Re-entry ban horror stories pile up in the Indian community even as Japan eases border restrictions
Japan Times -- Aug 10
Kaushik Kumar really loves Japan and has wanted to live here long-term for a while now, even though he knew he’d always be “treated like a foreigner.”

“The positives are: good infrastructure, good health care and the people are lovely,” says the 25-year-old from Bangalore, India, when asked why he chose Japan over other countries. “Overall, the quality of life here is better than in India.”

Kumar has been stranded in Bangalore since March, however, awaiting permission from Japanese authorities to return home to Tokyo. He says he now seems to understand what being “treated like a foreigner” can really mean.

“I didn’t even have health insurance in India,” he says via a WhatsApp call, adding that he has since had to buy insurance there. “My entire life is in Japan and it is treating me and many like me, who pay taxes and social insurance, like average tourists. That is very depressing.”

Kumar is one of thousands of Indian residents of Japan who are still stuck in their homeland due to an entry ban on foreign arrivals, which was first introduced in April to protect the country from the COVID-19.

He had been living in Japan since last year but was visiting his family in March when India closed its own borders to try to shield itself from the coronavirus. Days before the country opened up again on June 1, Japan added India to its list of countries and regions affected by the entry ban.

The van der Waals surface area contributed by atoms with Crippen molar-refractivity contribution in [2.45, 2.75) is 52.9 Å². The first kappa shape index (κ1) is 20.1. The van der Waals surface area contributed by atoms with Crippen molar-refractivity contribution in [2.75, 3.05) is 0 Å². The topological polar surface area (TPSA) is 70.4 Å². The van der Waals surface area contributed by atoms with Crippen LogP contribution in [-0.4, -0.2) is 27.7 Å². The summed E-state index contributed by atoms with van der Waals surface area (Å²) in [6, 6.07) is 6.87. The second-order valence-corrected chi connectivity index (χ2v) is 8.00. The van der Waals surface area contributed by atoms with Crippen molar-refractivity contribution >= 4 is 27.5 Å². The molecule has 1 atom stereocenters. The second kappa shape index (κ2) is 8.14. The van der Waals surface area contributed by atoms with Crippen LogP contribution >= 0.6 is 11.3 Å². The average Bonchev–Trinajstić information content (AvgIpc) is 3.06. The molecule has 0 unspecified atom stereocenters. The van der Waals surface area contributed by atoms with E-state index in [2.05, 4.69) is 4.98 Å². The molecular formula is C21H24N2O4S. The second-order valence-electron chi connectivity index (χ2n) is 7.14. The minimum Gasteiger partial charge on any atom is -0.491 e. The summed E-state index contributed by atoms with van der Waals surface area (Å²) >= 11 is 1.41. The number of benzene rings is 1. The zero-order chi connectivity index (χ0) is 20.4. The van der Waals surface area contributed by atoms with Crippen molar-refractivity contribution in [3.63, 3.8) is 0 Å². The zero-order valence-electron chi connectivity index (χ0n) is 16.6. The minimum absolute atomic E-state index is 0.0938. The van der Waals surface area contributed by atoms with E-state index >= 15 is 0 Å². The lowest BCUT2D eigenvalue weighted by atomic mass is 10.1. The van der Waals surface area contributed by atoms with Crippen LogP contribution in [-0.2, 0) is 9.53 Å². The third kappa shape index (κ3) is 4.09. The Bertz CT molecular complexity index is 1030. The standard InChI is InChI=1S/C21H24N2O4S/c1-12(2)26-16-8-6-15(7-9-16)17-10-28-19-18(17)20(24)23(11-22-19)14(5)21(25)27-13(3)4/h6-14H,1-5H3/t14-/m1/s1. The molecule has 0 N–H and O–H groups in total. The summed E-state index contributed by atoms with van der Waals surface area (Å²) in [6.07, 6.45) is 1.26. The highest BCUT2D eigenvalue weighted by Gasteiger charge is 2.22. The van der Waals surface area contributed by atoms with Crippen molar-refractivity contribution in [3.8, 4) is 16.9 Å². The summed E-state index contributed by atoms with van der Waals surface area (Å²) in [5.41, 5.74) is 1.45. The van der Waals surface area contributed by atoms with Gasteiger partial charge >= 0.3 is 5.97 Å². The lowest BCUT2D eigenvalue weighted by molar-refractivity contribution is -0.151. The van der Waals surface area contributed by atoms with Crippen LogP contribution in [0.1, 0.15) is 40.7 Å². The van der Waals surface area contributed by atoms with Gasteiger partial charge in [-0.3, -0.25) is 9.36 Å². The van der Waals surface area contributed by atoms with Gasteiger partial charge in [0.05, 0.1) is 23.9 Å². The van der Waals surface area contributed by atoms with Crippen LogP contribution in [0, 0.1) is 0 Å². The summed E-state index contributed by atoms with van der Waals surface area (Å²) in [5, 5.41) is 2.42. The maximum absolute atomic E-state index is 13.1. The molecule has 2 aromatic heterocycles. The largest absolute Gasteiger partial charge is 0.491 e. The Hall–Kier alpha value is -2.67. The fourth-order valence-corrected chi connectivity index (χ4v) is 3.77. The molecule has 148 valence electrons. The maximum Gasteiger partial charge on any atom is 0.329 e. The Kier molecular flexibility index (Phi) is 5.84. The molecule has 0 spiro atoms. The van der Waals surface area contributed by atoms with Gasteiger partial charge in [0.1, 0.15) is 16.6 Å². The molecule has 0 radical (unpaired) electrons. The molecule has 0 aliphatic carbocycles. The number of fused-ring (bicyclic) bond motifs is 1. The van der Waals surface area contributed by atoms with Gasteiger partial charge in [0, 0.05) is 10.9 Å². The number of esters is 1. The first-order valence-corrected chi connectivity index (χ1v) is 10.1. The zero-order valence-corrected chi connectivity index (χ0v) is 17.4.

Japan wasn’t alone in closing its borders. Many nations took similar actions as the extremely contagious virus made its way around the world. However, unlike the other G7 nations, Japan’s policy applied to permanent and long-term residents — though not Japanese nationals coming from those same areas, who were requested to self-quarantine for two weeks upon their return to Japan.

The government has said that some foreign nationals could re-enter the country on humanitarian grounds but it gave no clear definition of the criteria until June 12.

“I wasn’t able to go back and wondered how many like me were stranded in India,” Kumar says. “I started looking for more information on the Indian community groups and that’s how I got connected to hundreds of others like me.”

News source: Japan Times
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